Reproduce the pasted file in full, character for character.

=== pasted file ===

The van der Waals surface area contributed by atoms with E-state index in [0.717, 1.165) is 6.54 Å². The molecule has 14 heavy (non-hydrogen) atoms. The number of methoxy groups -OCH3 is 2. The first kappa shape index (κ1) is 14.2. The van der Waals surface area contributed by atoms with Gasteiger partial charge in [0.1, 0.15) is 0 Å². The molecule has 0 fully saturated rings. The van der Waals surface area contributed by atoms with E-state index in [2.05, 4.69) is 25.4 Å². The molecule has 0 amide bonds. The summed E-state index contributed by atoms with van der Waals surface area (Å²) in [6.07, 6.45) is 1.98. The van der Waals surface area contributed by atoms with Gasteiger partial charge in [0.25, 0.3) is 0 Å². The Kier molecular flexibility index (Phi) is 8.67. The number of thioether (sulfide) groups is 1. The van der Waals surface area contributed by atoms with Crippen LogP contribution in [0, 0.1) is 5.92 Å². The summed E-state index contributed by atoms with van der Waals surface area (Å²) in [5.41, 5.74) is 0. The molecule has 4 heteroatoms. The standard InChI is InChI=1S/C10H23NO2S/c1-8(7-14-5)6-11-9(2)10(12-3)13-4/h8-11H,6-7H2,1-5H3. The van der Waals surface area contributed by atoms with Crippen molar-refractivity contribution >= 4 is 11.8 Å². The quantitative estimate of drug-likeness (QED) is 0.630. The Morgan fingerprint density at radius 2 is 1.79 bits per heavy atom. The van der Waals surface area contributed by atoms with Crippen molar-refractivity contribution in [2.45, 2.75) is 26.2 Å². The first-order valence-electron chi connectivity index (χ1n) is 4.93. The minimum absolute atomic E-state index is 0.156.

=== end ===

The van der Waals surface area contributed by atoms with E-state index in [0.717, 1.165) is 6.54 Å². The molecule has 14 heavy (non-hydrogen) atoms. The number of methoxy groups -OCH3 is 2. The first kappa shape index (κ1) is 14.2. The van der Waals surface area contributed by atoms with Gasteiger partial charge in [0.1, 0.15) is 0 Å². The molecule has 0 fully saturated rings. The van der Waals surface area contributed by atoms with E-state index in [2.05, 4.69) is 25.4 Å². The molecule has 0 amide bonds. The summed E-state index contributed by atoms with van der Waals surface area (Å²) in [6.07, 6.45) is 1.98. The van der Waals surface area contributed by atoms with Gasteiger partial charge in [0.25, 0.3) is 0 Å². The Kier molecular flexibility index (Phi) is 8.67. The number of thioether (sulfide) groups is 1. The van der Waals surface area contributed by atoms with Crippen LogP contribution in [0, 0.1) is 5.92 Å². The summed E-state index contributed by atoms with van der Waals surface area (Å²) in [5.41, 5.74) is 0. The molecule has 4 heteroatoms. The standard InChI is InChI=1S/C10H23NO2S/c1-8(7-14-5)6-11-9(2)10(12-3)13-4/h8-11H,6-7H2,1-5H3. The van der Waals surface area contributed by atoms with Crippen molar-refractivity contribution >= 4 is 11.8 Å². The quantitative estimate of drug-likeness (QED) is 0.630. The Morgan fingerprint density at radius 2 is 1.79 bits per heavy atom. The van der Waals surface area contributed by atoms with Crippen molar-refractivity contribution in [2.45, 2.75) is 26.2 Å². The first-order valence-electron chi connectivity index (χ1n) is 4.93. The minimum absolute atomic E-state index is 0.156.